(My daughter turned 13 on Sunday. Yep, she was born on April Fool’s Day. She asked me to call her “Trinity” for the purposes of this blog. So, Trinity, this one’s for you!)
(This post draws on data from the CDC of the United States, but that in no way implies that we are only interested in the welfare of American children. This is a global fight.)
If you’re reading this blog, you know by now that the CDC released new autism prevalence numbers last Thursday. Yesterday I attended the “Autism is 1 in 88” press conference presented by grassroots autism advocacy organizations. If you haven’t seen it, I recommend it. Each and every speaker comes across as intelligent, knowledgeable, and fed up. Therefore, the press will do its best to ignore it, and we will have to make it go viral. Mark Blaxill spoke at one point about one of my favorite under-represented topics: We Thinking Moms are not JUST fighting for the 1 in 88 currently diagnosed with an autism spectrum disorder (as if that’s not enough); we’re also fighting for the nearly 50% of American children that are chronically ill, many of them requiring daily medications. This country spends more money on health care — including all that preventative health care — per capita than any other country, and yet our kids are getting sicker and sicker. Let that fact sink in. Once you do, you have to start asking questions. Big questions.
My journey to TMR began with my son’s health issues. As a tiny baby he had tremendous difficulty sleeping for more than an hour or two at a time. His sister wasn’t much of a sleeper, so poor sleep wasn’t a shock, but this was different. I realized after a while that his nose was stuffing up and waking him up. Hour after hour, night after night. Needless to say, this was a problem in our house. (Mom gets really cranky when she doesn’t get sleep!) His doc was no help whatsoever, but on my own I figured out that he was much better if I didn’t eat any wheat or dairy. Then a cousin told me about NAET, an allergy elimination technique that knocked his allergies on their head and improved our lives enormously.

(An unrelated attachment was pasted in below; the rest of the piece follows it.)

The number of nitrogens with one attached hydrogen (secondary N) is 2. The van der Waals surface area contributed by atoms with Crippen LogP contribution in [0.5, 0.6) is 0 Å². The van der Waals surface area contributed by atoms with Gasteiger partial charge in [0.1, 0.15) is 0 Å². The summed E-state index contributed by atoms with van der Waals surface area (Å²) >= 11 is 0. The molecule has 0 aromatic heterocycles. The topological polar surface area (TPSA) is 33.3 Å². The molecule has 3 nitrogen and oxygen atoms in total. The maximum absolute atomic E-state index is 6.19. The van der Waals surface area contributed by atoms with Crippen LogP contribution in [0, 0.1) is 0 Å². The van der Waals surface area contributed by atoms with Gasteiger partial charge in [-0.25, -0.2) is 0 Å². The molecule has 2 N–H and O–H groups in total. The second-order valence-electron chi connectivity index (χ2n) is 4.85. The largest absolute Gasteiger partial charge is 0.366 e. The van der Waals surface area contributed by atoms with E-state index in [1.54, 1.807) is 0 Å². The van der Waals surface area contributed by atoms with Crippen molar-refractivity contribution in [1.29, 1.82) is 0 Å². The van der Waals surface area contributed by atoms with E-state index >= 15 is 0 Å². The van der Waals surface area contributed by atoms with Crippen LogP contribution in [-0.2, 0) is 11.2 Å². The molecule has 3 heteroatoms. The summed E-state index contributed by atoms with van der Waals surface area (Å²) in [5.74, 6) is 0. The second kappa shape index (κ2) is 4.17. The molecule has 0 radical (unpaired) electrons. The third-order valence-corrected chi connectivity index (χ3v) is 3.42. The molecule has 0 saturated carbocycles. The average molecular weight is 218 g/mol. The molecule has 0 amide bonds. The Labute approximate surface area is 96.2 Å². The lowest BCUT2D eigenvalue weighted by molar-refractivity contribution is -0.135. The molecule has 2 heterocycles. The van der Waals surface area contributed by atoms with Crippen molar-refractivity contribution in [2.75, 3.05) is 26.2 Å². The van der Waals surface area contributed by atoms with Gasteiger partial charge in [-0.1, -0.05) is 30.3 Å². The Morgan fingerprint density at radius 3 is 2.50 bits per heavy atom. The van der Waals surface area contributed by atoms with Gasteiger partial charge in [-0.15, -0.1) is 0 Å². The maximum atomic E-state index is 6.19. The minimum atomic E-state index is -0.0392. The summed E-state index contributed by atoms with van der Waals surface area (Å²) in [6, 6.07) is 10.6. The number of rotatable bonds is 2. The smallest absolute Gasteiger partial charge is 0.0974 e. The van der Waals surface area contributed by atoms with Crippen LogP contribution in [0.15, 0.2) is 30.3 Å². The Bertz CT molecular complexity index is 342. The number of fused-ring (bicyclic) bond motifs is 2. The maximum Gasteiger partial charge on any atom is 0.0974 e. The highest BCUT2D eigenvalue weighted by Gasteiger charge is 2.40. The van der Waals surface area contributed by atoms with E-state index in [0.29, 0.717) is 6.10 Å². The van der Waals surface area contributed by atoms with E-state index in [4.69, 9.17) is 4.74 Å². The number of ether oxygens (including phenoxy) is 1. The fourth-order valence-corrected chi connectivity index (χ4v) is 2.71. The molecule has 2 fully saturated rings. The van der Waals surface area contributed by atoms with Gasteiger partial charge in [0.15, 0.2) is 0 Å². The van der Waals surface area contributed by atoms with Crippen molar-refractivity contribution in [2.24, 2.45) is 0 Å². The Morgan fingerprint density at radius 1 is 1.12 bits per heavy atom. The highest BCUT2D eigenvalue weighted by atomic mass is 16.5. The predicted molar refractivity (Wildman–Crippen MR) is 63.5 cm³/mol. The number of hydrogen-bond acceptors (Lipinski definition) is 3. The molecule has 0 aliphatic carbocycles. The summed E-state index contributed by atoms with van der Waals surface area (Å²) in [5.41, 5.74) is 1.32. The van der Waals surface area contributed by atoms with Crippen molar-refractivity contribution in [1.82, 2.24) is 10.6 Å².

Just as we were getting the allergy stuff taken care of, he came down with his second ear infection. The ER doc prescribed a high-dose antibiotic. “Bryce” was just starting to speak. Or so I thought. A few months later, he still had only four “words” and they were different words! I was baffled: his sister, who is HIGHLY verbal, didn’t babble and didn’t say her first word (mama) till she was about 12 months old. Bryce babbled a lot and came up with dada at 9 months. I was sure he was going to blow her out of the water and kept waiting for the flood of words to begin.
At 19 months, I was still waiting. I had his hearing checked: fine. I had him evaluated for Early Intervention, but he didn’t qualify because his receptive language was fine. A couple of months of mostly fruitless speech therapy went by, and as I was semi-desperately Googling one day I came across this website dedicated to “Childhood Apraxia of Speech.” I read the description and said, “That’s him!” The prognosis did not look good. It seemed he would require intensive speech therapy and would likely always retain marks of his difficulty.